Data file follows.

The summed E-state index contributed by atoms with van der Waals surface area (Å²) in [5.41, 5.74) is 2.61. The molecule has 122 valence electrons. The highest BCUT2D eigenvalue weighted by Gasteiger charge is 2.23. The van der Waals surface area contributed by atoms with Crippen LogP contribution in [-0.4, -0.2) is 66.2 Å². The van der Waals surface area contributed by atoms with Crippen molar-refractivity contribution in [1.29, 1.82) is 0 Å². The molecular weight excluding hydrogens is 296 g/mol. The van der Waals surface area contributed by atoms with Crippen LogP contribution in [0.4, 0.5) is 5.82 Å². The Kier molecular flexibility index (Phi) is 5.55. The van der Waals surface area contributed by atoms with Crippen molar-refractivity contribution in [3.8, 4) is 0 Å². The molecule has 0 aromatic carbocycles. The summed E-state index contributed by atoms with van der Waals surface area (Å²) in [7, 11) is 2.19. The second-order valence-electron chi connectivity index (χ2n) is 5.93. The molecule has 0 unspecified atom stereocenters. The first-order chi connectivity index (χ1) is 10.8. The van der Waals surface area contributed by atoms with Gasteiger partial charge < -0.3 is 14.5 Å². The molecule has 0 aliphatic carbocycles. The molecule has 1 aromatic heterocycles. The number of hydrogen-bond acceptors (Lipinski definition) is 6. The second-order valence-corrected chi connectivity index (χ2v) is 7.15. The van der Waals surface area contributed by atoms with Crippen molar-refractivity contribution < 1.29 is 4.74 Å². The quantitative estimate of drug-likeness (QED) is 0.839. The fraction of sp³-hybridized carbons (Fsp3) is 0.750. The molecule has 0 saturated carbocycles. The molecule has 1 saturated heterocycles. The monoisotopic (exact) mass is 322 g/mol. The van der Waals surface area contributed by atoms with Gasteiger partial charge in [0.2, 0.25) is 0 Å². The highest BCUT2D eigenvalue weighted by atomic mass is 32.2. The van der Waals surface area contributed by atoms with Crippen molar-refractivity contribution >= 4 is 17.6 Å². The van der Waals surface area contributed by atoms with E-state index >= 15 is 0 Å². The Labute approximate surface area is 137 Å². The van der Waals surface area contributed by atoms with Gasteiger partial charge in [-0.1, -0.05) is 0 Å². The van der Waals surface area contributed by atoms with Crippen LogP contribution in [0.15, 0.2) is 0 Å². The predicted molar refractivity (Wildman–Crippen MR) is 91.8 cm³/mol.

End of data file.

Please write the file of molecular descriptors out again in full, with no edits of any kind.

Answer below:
The summed E-state index contributed by atoms with van der Waals surface area (Å²) in [5.41, 5.74) is 2.61. The molecule has 122 valence electrons. The highest BCUT2D eigenvalue weighted by Gasteiger charge is 2.23. The van der Waals surface area contributed by atoms with Crippen LogP contribution in [-0.4, -0.2) is 66.2 Å². The van der Waals surface area contributed by atoms with Crippen molar-refractivity contribution in [1.29, 1.82) is 0 Å². The molecular weight excluding hydrogens is 296 g/mol. The van der Waals surface area contributed by atoms with Crippen LogP contribution in [0.4, 0.5) is 5.82 Å². The Kier molecular flexibility index (Phi) is 5.55. The van der Waals surface area contributed by atoms with Crippen molar-refractivity contribution in [3.8, 4) is 0 Å². The molecule has 0 aromatic carbocycles. The summed E-state index contributed by atoms with van der Waals surface area (Å²) in [7, 11) is 2.19. The second-order valence-electron chi connectivity index (χ2n) is 5.93. The molecule has 0 unspecified atom stereocenters. The first-order chi connectivity index (χ1) is 10.8. The van der Waals surface area contributed by atoms with Gasteiger partial charge < -0.3 is 14.5 Å². The molecule has 0 aliphatic carbocycles. The molecule has 1 aromatic heterocycles. The number of hydrogen-bond acceptors (Lipinski definition) is 6. The second-order valence-corrected chi connectivity index (χ2v) is 7.15. The van der Waals surface area contributed by atoms with Crippen molar-refractivity contribution < 1.29 is 4.74 Å². The quantitative estimate of drug-likeness (QED) is 0.839. The fraction of sp³-hybridized carbons (Fsp3) is 0.750. The molecule has 0 saturated carbocycles. The molecule has 1 saturated heterocycles. The monoisotopic (exact) mass is 322 g/mol. The van der Waals surface area contributed by atoms with Gasteiger partial charge in [0.2, 0.25) is 0 Å². The highest BCUT2D eigenvalue weighted by atomic mass is 32.2. The van der Waals surface area contributed by atoms with Crippen molar-refractivity contribution >= 4 is 17.6 Å². The van der Waals surface area contributed by atoms with E-state index >= 15 is 0 Å². The Labute approximate surface area is 137 Å². The van der Waals surface area contributed by atoms with Gasteiger partial charge in [-0.1, -0.05) is 0 Å². The van der Waals surface area contributed by atoms with Crippen LogP contribution in [0.15, 0.2) is 0 Å². The predicted molar refractivity (Wildman–Crippen MR) is 91.8 cm³/mol.